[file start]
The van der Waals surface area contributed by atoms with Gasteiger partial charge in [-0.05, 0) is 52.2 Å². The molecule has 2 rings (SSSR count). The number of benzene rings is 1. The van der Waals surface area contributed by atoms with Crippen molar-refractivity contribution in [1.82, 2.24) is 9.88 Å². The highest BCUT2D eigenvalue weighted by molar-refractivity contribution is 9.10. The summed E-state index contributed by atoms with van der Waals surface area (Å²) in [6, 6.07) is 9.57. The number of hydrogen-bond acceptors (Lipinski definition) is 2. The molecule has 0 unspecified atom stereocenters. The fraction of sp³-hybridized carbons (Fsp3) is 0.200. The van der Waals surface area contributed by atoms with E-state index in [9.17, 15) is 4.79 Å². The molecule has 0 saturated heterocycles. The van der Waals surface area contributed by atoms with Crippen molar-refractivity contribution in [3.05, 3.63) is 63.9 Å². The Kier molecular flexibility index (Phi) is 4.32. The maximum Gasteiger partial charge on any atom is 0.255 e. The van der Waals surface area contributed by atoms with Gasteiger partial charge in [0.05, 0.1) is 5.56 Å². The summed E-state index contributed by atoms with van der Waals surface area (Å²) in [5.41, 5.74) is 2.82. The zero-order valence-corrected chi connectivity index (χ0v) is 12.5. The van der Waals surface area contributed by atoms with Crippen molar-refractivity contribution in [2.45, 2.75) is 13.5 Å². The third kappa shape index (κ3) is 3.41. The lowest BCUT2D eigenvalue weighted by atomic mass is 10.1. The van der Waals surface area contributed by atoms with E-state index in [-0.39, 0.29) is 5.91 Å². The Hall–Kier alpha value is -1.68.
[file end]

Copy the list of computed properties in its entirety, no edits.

The van der Waals surface area contributed by atoms with Gasteiger partial charge in [-0.05, 0) is 52.2 Å². The molecule has 2 rings (SSSR count). The number of benzene rings is 1. The van der Waals surface area contributed by atoms with Crippen molar-refractivity contribution in [1.82, 2.24) is 9.88 Å². The highest BCUT2D eigenvalue weighted by molar-refractivity contribution is 9.10. The summed E-state index contributed by atoms with van der Waals surface area (Å²) in [6, 6.07) is 9.57. The number of hydrogen-bond acceptors (Lipinski definition) is 2. The molecule has 0 unspecified atom stereocenters. The fraction of sp³-hybridized carbons (Fsp3) is 0.200. The van der Waals surface area contributed by atoms with E-state index in [9.17, 15) is 4.79 Å². The molecule has 0 saturated heterocycles. The van der Waals surface area contributed by atoms with Crippen molar-refractivity contribution in [3.05, 3.63) is 63.9 Å². The Kier molecular flexibility index (Phi) is 4.32. The maximum Gasteiger partial charge on any atom is 0.255 e. The van der Waals surface area contributed by atoms with Gasteiger partial charge in [0.05, 0.1) is 5.56 Å². The summed E-state index contributed by atoms with van der Waals surface area (Å²) in [5.41, 5.74) is 2.82. The zero-order valence-corrected chi connectivity index (χ0v) is 12.5. The van der Waals surface area contributed by atoms with Crippen molar-refractivity contribution in [2.45, 2.75) is 13.5 Å². The third kappa shape index (κ3) is 3.41. The lowest BCUT2D eigenvalue weighted by atomic mass is 10.1. The van der Waals surface area contributed by atoms with E-state index in [-0.39, 0.29) is 5.91 Å². The Hall–Kier alpha value is -1.68.